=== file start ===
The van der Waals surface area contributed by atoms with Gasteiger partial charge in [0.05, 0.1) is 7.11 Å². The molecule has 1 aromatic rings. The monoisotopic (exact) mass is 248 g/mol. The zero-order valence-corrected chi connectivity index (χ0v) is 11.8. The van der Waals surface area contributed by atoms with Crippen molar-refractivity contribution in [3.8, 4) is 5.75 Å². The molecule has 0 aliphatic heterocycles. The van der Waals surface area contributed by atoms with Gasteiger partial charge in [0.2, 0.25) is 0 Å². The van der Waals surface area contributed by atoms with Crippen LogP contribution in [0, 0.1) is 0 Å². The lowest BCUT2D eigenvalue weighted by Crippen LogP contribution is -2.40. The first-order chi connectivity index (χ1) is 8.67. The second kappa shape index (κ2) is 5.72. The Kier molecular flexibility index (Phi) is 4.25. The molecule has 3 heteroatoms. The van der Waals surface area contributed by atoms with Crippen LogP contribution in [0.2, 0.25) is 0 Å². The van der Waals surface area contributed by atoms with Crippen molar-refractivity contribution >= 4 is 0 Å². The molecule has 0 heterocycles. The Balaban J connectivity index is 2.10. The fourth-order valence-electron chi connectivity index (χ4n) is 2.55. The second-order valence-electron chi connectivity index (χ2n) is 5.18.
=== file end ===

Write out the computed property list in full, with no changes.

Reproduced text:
The van der Waals surface area contributed by atoms with Gasteiger partial charge in [0.05, 0.1) is 7.11 Å². The molecule has 1 aromatic rings. The monoisotopic (exact) mass is 248 g/mol. The zero-order valence-corrected chi connectivity index (χ0v) is 11.8. The van der Waals surface area contributed by atoms with Crippen molar-refractivity contribution in [3.8, 4) is 5.75 Å². The molecule has 0 aliphatic heterocycles. The van der Waals surface area contributed by atoms with Gasteiger partial charge in [0.2, 0.25) is 0 Å². The van der Waals surface area contributed by atoms with Crippen LogP contribution in [0, 0.1) is 0 Å². The lowest BCUT2D eigenvalue weighted by Crippen LogP contribution is -2.40. The first-order chi connectivity index (χ1) is 8.67. The second kappa shape index (κ2) is 5.72. The Kier molecular flexibility index (Phi) is 4.25. The molecule has 3 heteroatoms. The van der Waals surface area contributed by atoms with Crippen LogP contribution in [0.2, 0.25) is 0 Å². The van der Waals surface area contributed by atoms with Crippen molar-refractivity contribution >= 4 is 0 Å². The molecule has 0 heterocycles. The Balaban J connectivity index is 2.10. The fourth-order valence-electron chi connectivity index (χ4n) is 2.55. The second-order valence-electron chi connectivity index (χ2n) is 5.18.